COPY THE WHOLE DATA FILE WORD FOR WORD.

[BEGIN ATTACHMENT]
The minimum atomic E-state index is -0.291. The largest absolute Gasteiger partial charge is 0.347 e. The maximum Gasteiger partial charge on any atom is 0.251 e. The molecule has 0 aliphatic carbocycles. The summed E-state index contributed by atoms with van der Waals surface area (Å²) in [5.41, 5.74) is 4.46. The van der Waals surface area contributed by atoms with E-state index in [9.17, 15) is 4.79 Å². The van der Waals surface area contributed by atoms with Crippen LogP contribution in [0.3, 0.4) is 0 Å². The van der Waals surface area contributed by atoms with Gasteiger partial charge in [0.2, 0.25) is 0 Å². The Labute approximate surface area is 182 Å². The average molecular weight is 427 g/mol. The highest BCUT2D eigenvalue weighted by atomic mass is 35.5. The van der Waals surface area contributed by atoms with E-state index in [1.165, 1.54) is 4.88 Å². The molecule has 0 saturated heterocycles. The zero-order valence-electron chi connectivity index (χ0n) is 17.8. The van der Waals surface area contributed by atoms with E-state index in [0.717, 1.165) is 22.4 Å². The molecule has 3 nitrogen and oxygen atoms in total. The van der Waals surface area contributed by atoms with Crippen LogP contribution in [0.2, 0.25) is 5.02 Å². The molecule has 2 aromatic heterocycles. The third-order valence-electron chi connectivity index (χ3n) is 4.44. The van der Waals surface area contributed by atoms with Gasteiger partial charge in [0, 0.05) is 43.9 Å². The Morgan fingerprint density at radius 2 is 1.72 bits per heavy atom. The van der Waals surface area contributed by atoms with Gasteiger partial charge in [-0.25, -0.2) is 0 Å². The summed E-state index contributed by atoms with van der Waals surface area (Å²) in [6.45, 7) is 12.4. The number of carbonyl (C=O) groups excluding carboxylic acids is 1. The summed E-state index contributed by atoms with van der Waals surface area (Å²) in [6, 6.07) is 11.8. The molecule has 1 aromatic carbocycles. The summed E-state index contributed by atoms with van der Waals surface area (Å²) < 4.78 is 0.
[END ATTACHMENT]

The minimum atomic E-state index is -0.291. The largest absolute Gasteiger partial charge is 0.347 e. The maximum Gasteiger partial charge on any atom is 0.251 e. The molecule has 0 aliphatic carbocycles. The summed E-state index contributed by atoms with van der Waals surface area (Å²) in [5.41, 5.74) is 4.46. The van der Waals surface area contributed by atoms with E-state index in [9.17, 15) is 4.79 Å². The van der Waals surface area contributed by atoms with Crippen LogP contribution in [0.3, 0.4) is 0 Å². The van der Waals surface area contributed by atoms with Gasteiger partial charge in [0.2, 0.25) is 0 Å². The Labute approximate surface area is 182 Å². The average molecular weight is 427 g/mol. The highest BCUT2D eigenvalue weighted by atomic mass is 35.5. The van der Waals surface area contributed by atoms with E-state index in [1.165, 1.54) is 4.88 Å². The molecule has 0 saturated heterocycles. The zero-order valence-electron chi connectivity index (χ0n) is 17.8. The van der Waals surface area contributed by atoms with E-state index in [0.717, 1.165) is 22.4 Å². The molecule has 3 nitrogen and oxygen atoms in total. The van der Waals surface area contributed by atoms with Crippen LogP contribution in [0.2, 0.25) is 5.02 Å². The molecule has 2 aromatic heterocycles. The third-order valence-electron chi connectivity index (χ3n) is 4.44. The van der Waals surface area contributed by atoms with Gasteiger partial charge in [0, 0.05) is 43.9 Å². The Morgan fingerprint density at radius 2 is 1.72 bits per heavy atom. The van der Waals surface area contributed by atoms with Gasteiger partial charge in [-0.25, -0.2) is 0 Å². The summed E-state index contributed by atoms with van der Waals surface area (Å²) in [6.45, 7) is 12.4. The number of carbonyl (C=O) groups excluding carboxylic acids is 1. The summed E-state index contributed by atoms with van der Waals surface area (Å²) in [6, 6.07) is 11.8. The molecule has 1 aromatic carbocycles. The summed E-state index contributed by atoms with van der Waals surface area (Å²) < 4.78 is 0.